A boost of vitamin C helped Rice University scientists turn small gold nanorods into fine gold nanowires.
The Rice lab’s nanorods are about 25 nanometers thick at the start of the process and remain that way while their length grows to become long nanowires. Above 1,000 nanometers in length, the objects are considered nanowires, and that matters.
The wires’ aspect ratio length over width dictates how they absorb and emit light and how they conduct electrons. Combined with gold’s inherent metallic properties, that could enhance their value for sensing, diagnostic, imaging and therapeutic applications.
The nanowires’ plasmonic response can be tuned to emit light from visible to infrared and theoretically far beyond, depending on their aspect ratios.
The process is slow, so it takes hours to grow a micron-long nanowire. “In this paper, we only reported structures up to 4 to 5 microns in length,” Zubarev said. But we’re working to make much longer nanowires.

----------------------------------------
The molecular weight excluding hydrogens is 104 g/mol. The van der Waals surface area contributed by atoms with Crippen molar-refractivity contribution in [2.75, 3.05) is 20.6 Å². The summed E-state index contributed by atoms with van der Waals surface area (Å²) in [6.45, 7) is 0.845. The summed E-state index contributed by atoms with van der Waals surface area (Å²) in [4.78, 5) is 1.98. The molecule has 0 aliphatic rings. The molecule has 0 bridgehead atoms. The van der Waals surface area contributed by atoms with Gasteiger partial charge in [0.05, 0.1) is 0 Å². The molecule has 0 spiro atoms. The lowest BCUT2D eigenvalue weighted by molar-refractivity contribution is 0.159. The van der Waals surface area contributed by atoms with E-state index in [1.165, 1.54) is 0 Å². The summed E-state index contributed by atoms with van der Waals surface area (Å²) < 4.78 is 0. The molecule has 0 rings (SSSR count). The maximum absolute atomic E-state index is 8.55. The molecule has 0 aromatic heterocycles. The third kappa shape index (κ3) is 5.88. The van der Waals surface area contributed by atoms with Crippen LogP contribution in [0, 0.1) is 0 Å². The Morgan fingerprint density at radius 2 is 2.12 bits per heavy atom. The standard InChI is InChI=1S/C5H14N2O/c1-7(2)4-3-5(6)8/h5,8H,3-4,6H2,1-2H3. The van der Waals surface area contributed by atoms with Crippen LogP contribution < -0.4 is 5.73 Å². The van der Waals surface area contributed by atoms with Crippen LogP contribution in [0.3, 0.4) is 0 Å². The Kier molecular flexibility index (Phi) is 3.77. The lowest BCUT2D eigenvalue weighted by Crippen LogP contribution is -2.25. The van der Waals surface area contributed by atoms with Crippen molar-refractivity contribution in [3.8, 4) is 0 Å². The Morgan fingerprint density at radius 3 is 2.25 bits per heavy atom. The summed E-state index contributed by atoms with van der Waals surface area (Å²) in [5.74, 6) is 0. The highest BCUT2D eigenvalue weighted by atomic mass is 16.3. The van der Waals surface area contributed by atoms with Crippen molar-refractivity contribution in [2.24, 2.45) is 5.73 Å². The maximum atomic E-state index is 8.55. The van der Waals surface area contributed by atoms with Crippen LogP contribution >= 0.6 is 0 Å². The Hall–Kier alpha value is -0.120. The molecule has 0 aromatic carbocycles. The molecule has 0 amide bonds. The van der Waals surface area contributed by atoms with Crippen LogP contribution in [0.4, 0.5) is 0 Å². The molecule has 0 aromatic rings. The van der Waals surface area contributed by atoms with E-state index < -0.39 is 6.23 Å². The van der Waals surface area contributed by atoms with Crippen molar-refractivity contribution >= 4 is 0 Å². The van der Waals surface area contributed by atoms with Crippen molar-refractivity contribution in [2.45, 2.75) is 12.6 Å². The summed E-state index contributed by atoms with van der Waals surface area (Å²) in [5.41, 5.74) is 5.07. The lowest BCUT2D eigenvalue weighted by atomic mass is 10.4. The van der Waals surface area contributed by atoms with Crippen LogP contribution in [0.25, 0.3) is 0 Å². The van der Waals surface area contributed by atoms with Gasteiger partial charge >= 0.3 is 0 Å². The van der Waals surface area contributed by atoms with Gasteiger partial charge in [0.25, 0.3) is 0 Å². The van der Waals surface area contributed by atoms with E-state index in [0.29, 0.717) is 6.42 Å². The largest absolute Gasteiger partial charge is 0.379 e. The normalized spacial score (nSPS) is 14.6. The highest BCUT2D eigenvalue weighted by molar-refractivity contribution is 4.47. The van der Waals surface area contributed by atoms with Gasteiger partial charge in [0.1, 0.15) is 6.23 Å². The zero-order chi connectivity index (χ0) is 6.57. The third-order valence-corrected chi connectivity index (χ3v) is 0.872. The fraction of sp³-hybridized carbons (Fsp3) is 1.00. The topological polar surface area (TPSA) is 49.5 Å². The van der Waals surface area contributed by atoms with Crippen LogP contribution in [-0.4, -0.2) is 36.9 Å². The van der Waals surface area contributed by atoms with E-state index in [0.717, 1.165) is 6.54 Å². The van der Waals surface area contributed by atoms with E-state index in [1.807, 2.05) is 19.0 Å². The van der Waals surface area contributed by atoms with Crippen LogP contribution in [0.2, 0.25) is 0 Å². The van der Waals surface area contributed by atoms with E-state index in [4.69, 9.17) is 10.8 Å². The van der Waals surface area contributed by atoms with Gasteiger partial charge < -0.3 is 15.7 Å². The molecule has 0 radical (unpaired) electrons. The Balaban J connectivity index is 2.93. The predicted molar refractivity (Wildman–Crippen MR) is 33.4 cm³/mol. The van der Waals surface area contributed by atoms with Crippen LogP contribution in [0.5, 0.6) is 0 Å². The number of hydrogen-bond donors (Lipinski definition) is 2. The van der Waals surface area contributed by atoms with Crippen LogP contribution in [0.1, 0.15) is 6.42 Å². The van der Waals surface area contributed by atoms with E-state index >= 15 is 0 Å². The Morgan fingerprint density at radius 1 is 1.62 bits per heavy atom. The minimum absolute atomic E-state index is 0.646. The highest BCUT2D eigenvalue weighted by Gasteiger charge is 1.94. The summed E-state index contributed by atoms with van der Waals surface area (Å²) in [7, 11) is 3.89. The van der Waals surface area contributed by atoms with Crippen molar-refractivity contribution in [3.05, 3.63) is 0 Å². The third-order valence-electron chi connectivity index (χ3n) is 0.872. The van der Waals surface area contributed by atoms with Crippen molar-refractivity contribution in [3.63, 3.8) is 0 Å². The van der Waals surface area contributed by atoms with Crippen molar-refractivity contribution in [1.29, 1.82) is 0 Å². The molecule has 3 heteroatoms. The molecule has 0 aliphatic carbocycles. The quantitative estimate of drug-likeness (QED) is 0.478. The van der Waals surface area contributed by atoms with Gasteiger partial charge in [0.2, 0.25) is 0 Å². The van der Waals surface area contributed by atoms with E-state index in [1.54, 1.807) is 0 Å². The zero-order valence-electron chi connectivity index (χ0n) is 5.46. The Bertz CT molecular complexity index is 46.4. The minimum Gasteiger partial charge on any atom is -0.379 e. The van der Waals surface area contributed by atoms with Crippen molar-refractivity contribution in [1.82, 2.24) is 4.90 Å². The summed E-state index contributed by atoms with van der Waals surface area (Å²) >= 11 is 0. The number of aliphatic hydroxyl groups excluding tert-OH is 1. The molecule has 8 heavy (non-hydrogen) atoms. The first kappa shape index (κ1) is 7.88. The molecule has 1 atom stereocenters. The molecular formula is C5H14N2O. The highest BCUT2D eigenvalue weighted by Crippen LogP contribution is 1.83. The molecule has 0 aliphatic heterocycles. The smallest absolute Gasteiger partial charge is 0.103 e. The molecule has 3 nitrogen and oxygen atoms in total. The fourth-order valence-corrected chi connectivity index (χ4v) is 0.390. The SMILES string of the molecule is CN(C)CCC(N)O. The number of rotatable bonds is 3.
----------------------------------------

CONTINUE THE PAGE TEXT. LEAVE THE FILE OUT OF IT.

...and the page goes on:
“The tips also have five faces, but they have a different arrangement of atoms,” he said. The energy of those atoms is slightly lower, and when new atoms are deposited there, they don’t migrate anywhere else.
That keeps the growing wires from gaining girth. Every added atom increases the wire’s length, and thus the aspect ratio.
The nanorods’ reactive tips get help from a surfactant, CTAB, that covers the flat surfaces of nanorods. The surfactant forms a very dense, tight bilayer on the sides, but it cannot cover the tips effectively, Zubarev said.
The most valuable feature is that it is truly one-dimensional elongation of nanorods to nanowires.It does not change the diameter, so in principal we can take small rods with an aspect ratio of maybe two or three and elongate them to 100 times the length.
He said the process should apply to other metal nanorods, including silver. The National Science Foundation and Welch Foundation supported the research.